Introducing: Equity Overhaul by Rachel Kimber

A new column by Rachel Kimber on the journey to shape equity in grants management

July 2024
June 2024
July 17, 2024
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You know the Audre Lorde quote: “The master’s tools can never dismantle the master’s house.”

We’re in a moment when the Master’s tools are under scrutiny. From Anand Giridharadas to Edgar Villanueva, people are questioning the systems that move money, including foundations and grantmakers large and small. Satonya Fair, Marcus Walton, and Kathryn Dunham O’Neal are helping us – philanthropic staff – innovate answers and drive change as field catalysts, deploying our own positional power.

In response, some foundations are changing their practices – moving towards participatory grantmaking, trust-based philanthropy and even deeper liberatory and decolonizing practices. Others, like Rockefeller and Gates are holding the line. As we approach a historic wealth transfer, young donors are increasingly questioning the traditional way of doing things.

Where is all this going?

Introducing a new column

Welcome to Equity Overhaul, my new column for Proximate that explores the state of grassroots grantmaking in the United States – which Proximate defines as the movement to reform philanthropy by shifting power to the grassroots.

I’ll use this space to dive into the wide range of ways that grants managers and other philanthropy professionals are shaking up the philanthropic status quo. I’ll cover a wide variety of topics. That includes the rise of new giving structures and vehicles from donor collaboratives to intermediaries; the ever-evolving definition of risk in a post-Fearless Fund world; the latest debates around measuring diversity; the role of government and policy in philanthropy reform; and the increasing importance of technology (specifically AI) in all elements of equitable grants management.

My audience is the social sector – which is inclusive of philanthropy, public charities and foundations; philanthropic intermediaries; and of course nonprofits doing direct work on the ground. I’m part of many communities and will hopefully speak to many of them – including my friends at PEAK Grantmaking, Grantmakers for Effective Organizations, NTEN, Philanthropy New York, Technology Association of Grantmakers, Partnership on AI, Fundraising.AI, the Center for Effective Philanthropy and the Trust Based Philanthropy Project.

I’ll bring my background as someone who has played a lot of roles in philanthropy. I’ve worked in philanthropic grantmaking for two decades. I’ve done every element of grants management, as both a manager and a VP. As a consultant, I have applied my knowledge of grantmaking and technology to help others improve efficiency and meet best practices.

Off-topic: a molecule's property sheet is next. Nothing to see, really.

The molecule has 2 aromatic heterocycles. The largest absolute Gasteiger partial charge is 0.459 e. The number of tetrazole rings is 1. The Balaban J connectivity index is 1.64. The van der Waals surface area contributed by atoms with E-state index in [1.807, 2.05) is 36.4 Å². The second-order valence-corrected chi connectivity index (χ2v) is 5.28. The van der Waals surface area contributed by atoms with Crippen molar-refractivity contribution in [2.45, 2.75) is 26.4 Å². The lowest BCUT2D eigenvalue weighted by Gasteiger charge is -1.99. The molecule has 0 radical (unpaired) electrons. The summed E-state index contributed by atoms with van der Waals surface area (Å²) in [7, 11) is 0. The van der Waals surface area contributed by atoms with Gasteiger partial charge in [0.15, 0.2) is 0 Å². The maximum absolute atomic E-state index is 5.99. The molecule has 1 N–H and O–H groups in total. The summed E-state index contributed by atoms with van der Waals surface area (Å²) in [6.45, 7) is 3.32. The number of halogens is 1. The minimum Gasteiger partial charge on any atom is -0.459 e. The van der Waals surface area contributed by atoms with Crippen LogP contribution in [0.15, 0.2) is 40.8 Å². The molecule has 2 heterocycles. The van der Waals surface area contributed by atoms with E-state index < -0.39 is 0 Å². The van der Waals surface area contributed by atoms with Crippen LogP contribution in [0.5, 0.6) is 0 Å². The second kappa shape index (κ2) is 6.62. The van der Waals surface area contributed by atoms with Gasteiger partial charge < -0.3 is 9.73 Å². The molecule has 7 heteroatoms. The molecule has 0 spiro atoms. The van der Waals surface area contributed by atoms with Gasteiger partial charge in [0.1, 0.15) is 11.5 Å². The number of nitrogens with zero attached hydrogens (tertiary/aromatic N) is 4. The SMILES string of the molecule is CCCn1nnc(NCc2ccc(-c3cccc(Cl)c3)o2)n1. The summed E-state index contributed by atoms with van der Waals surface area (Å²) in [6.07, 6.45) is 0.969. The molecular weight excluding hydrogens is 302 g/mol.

Throughout, I’ve tried to remain curious. And that’s what this column will be about. 

Getting Curious

Above all, this column will be a space to look at the field (or rather industry) of philanthropy and ask “Why?”

As a child, I asked “why” incessantly: “Why, mommy, What if, How come?” I’m sure I annoyed her with questions she may not have been able to answer and could not find space to contemplate. Decades later, I’ve received payback in the form of constant questions from my children.

I’m proud of my children’s curiosity, but I also know that when you grow up, folks who ask too many hard questions are labeled gadflys. They are often met with exhaustion and trite replies (“Because I said so” is not limited to adults speaking to children).

In this column, I will encourage readers to be curious about why we do things in philanthropy in certain ways. Once, we were all curious children. As adults, we need to continue to imagine and reimagine; to ask the hard questions and find better ways to move resources; to ground more deeply in trust; to understand the systems that have disempowered and discredited; to observe inequity and source solutions.

Being curious can be a lonely road. Society encourages us to tone down curiosity and do what we are required to do to survive. There is enough on our daily plates to mute curiosity, to stay inside the lines, to not draw attention. Self-preservation and personal comfort are golden handcuffs – they make us fearful.

Instead of being afraid of change or new ideas, what if we explored those feelings of fear? We chose to work in nonprofits and philanthropy because we want to help others. To show that we truly care, we need to be more open-minded and willing to learn.

I Let’s get curious together. I hope this column can offer the space to contemplate an equity overhaul in philanthropy. I’m looking forward to engaging deeply with readers and hearing what you’re curious about, so we can discuss these ideas together.

With that in mind, I welcome feedback and thoughts on what to write about. Thanks for joining me; I’m looking forward to going on this journey together.

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